B. Physical Child Abuse Investigation

At a Multi-Disciplinary Committee meeting held on February 4, the Anne Arundel County Department of Social Services ("DSS") advised AACPS that "the allegations of physical child abuse against Mr. Adams were ruled out" as a result of the Child Protective Services ("CPS") investigation. [Document 45-3] at 14.

The AACPS Office of Investigations interviewed Adams on February 24. Adams, his then-attorney, an AACPS Senior Investigator, and the AACPS Supervisor of Employee Investigations were present. [Document 56-1] at 1. At that meeting, "Adams was informed that the investigation of [CPS] had ruled out child abuse."[5] Id.

DSS formally notified Adams in writing of its finding in a letter dated March 19, which stated that DSS "ha[d] completed its [CPS] Intake Investigation" and that "the validity of the allegation of Child Physical Abuse... is Ruled Out." [Document 54-2] at 8.

C. Medical Leave

On February 25, Adams was diagnosed with extreme stress, elevated blood pressure, and anxiety. [Document 25-2] at 1-2. The physician who treated Adams deemed him unable to work and recommended that he take medical leave from February 26 to March 2. [Document 54-1] at 26.

Adams began seeing psychiatrist Dr. Lawrence Adler, MD in March. On March 22, Dr. Adler wrote in a physician's note that Adams has "Acute Stress Disorder" and that "[h]e is unable to work currently and requires temporary medical leave." [Document 25-6]. Dr. Adler filled out the Certification of Health Care Provider forms for Adams to take FMLA leave and estimated that the period of Adams' incapacity would last roughly six months, until August 22. See [Document 45-6] at 8-11. However, by July 21, Dr. Adler noted that "[Adams'] condition ha[d] improved" and that "[Adams was] able to return to employment." Id. at 22.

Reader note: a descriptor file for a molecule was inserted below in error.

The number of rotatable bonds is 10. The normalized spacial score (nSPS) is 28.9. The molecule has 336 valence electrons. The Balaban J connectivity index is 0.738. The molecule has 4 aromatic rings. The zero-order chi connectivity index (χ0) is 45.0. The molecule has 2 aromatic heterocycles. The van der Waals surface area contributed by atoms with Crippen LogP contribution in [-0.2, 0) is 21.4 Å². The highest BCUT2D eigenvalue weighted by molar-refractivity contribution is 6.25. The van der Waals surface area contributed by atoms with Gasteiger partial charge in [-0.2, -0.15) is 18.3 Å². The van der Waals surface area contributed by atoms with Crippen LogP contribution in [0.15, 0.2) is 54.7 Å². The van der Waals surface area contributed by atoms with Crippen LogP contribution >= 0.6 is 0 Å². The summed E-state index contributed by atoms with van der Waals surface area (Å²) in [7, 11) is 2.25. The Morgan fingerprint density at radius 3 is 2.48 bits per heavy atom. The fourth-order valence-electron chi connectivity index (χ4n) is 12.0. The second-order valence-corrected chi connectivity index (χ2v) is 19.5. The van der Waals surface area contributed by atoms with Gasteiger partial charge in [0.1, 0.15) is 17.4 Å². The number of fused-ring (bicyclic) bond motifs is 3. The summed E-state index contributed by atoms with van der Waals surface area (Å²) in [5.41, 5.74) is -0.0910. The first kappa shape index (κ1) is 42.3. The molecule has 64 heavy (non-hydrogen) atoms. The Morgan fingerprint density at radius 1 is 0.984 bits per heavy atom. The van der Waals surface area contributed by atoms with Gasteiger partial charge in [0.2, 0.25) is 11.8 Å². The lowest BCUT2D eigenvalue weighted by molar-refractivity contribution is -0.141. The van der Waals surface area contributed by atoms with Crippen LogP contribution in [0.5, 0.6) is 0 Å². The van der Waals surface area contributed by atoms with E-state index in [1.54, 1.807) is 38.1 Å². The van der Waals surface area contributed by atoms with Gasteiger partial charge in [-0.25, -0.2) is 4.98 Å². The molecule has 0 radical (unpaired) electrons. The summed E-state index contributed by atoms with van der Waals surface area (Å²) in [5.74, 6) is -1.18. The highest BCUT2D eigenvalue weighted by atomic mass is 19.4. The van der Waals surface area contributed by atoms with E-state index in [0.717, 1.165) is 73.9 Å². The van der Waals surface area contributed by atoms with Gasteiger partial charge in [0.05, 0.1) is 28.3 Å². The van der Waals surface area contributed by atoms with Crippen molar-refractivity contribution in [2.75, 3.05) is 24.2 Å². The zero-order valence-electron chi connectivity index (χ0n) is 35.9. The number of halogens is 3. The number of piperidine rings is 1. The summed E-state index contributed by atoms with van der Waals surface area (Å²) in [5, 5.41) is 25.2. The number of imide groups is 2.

While Adams was on medical leave, AACPS required him to undergo three evaluations with psychologist Dr. Anthony B. Wolff, Ph.D. to assess his fitness to perform his duties at work. Id. at 19.

D. Pre-Discipline Conference and Written Reprimand

While Adams was on medical leave, AACPS notified him in writing that "a pre-discipline conference" had been scheduled "to discuss allegations [relating to the January 19 incident, specifically] that [Adams] grabbed a student by the arms, shook her, and pinned her up against the wall." [Document 25-8] at 1. The letter informed Adams that he would "be advised as to the procedures to be followed" after the conference and that he could "have an attorney or association representative present." Id . Adams attended the pre-discipline conference on May 10.[6] [Document 45-6] at 13.

On May 24, AACPS "formally reprimanded" Adams for the January 19 incident in a letter signed by the Deputy Superintendent of Schools. Id . The written reprimand stated that "on January 19, while attempting to obtain a cell phone from a student, [Adams] engaged in physical contact by using a technique that escalated a situation that could have been handled differently." Id . AACPS ...